The general feeling, therefore, is increasingly that the Protestant vote is ‘taken for granted’; that Protestant workers are used as a political football by the Unionist establishment in order to keep their seats in the Assembly.
Reactionary Unionist and Loyalist opportunists cynically exploit this sense of betrayal and anger. “We are under siege,” they shout. “We are going to become an EU colony anytime now! We are surrounded by enemies on all sides!”
This is all fomenting divisions and fuelling polarisation in the North. The poison of sectarianism, far from dissipating, is being aggravated by the crisis of British capitalism, and by the myopic, reckless behaviour of the establishment and its representatives.
Splits and tensions over the Windsor Framework are only the latest symptom of this combustible cocktail.
The most disenfranchised layers will come under the influence of Loyalist paramilitaries. Just a couple of months ago, senior UVF figures threatened that Loyalists would “wreck the place”, and that “the streets will be in flames”, if any new UK-EU deal did not scrap the Irish Sea border.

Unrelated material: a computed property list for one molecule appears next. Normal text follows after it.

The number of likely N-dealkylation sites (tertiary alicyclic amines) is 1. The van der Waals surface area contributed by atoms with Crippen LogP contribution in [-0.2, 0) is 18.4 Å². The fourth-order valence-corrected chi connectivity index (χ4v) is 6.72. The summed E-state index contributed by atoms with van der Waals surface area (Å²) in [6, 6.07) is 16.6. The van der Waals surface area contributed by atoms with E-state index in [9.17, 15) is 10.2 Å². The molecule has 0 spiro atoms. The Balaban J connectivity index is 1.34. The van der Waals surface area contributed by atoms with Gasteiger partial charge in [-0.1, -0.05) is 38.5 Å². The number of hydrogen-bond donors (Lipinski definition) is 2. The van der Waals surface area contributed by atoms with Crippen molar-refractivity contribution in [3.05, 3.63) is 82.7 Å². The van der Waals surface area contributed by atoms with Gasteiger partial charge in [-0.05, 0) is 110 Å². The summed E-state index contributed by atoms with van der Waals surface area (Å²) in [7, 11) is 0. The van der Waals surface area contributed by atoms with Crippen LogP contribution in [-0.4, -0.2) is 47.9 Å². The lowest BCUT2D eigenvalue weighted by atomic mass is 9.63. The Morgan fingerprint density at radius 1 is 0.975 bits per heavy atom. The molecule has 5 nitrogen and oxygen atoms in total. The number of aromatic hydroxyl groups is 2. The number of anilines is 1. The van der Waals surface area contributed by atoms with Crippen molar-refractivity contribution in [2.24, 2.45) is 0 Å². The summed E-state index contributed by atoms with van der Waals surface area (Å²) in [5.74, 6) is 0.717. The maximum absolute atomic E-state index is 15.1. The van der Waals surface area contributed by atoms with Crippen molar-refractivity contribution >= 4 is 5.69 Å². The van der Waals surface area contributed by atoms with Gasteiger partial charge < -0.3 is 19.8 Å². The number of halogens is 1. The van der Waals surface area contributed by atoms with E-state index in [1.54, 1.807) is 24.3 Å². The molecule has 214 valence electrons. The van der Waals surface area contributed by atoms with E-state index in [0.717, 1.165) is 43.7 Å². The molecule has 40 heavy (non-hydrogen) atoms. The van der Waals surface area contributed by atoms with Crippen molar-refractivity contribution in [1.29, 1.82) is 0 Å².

The sectarian riots seen in 2021 are a warning sign of what lies ahead on the basis of capitalism.
Unity in struggle
But this is only one side of the picture. Alongside rising sectarian tensions and polarisation in the North, there is also the resurgence of the class struggle across these isles.
At root, these opposing tendencies are both reflections of the same underlying processes. The system is at an impasse. The status quo is breaking apart. The old world is dying, giving rise to all manner of horrors and barbarism. At the same time, a new society is trying to be born, as shown by the mass movements of workers and youth in all countries.